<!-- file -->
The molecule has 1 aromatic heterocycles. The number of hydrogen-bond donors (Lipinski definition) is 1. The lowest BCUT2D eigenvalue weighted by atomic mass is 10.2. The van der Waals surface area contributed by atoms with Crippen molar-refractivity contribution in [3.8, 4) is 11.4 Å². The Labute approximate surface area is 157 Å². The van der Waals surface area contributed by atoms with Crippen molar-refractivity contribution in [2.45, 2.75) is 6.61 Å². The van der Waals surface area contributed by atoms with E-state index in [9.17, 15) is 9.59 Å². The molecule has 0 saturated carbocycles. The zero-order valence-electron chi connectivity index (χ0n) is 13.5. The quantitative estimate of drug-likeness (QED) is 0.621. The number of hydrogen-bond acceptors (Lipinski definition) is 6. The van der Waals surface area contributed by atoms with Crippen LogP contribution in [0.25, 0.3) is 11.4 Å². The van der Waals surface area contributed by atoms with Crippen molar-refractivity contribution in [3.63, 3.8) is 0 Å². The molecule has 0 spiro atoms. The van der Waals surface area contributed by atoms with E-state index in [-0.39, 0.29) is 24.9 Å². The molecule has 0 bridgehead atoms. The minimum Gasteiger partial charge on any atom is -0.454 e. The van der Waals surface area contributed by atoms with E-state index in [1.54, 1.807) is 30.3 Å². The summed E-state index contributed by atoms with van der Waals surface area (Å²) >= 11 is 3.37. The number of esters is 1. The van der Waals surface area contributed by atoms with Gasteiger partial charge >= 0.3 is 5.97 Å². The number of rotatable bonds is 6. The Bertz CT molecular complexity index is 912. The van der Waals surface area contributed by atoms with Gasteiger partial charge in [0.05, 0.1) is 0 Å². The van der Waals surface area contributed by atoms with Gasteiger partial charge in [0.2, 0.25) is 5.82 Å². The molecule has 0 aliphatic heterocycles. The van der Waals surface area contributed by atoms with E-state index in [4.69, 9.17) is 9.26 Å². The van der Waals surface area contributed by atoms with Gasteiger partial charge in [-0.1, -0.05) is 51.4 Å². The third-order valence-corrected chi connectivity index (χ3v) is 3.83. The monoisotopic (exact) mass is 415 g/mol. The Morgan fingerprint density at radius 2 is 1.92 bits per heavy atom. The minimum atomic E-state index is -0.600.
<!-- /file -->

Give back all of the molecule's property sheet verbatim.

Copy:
The molecule has 1 aromatic heterocycles. The number of hydrogen-bond donors (Lipinski definition) is 1. The lowest BCUT2D eigenvalue weighted by atomic mass is 10.2. The van der Waals surface area contributed by atoms with Crippen molar-refractivity contribution in [3.8, 4) is 11.4 Å². The Labute approximate surface area is 157 Å². The van der Waals surface area contributed by atoms with Crippen molar-refractivity contribution in [2.45, 2.75) is 6.61 Å². The van der Waals surface area contributed by atoms with E-state index in [9.17, 15) is 9.59 Å². The molecule has 0 saturated carbocycles. The zero-order valence-electron chi connectivity index (χ0n) is 13.5. The quantitative estimate of drug-likeness (QED) is 0.621. The number of hydrogen-bond acceptors (Lipinski definition) is 6. The van der Waals surface area contributed by atoms with Crippen LogP contribution in [0.25, 0.3) is 11.4 Å². The van der Waals surface area contributed by atoms with Crippen molar-refractivity contribution in [3.63, 3.8) is 0 Å². The molecule has 0 spiro atoms. The van der Waals surface area contributed by atoms with E-state index in [-0.39, 0.29) is 24.9 Å². The molecule has 0 bridgehead atoms. The minimum Gasteiger partial charge on any atom is -0.454 e. The van der Waals surface area contributed by atoms with E-state index in [1.54, 1.807) is 30.3 Å². The summed E-state index contributed by atoms with van der Waals surface area (Å²) >= 11 is 3.37. The number of esters is 1. The van der Waals surface area contributed by atoms with Gasteiger partial charge >= 0.3 is 5.97 Å². The number of rotatable bonds is 6. The Bertz CT molecular complexity index is 912. The van der Waals surface area contributed by atoms with Gasteiger partial charge in [0.05, 0.1) is 0 Å². The van der Waals surface area contributed by atoms with Gasteiger partial charge in [0.2, 0.25) is 5.82 Å². The molecule has 0 aliphatic heterocycles. The van der Waals surface area contributed by atoms with E-state index in [4.69, 9.17) is 9.26 Å². The van der Waals surface area contributed by atoms with Gasteiger partial charge in [-0.1, -0.05) is 51.4 Å². The third-order valence-corrected chi connectivity index (χ3v) is 3.83. The monoisotopic (exact) mass is 415 g/mol. The Morgan fingerprint density at radius 2 is 1.92 bits per heavy atom. The minimum atomic E-state index is -0.600.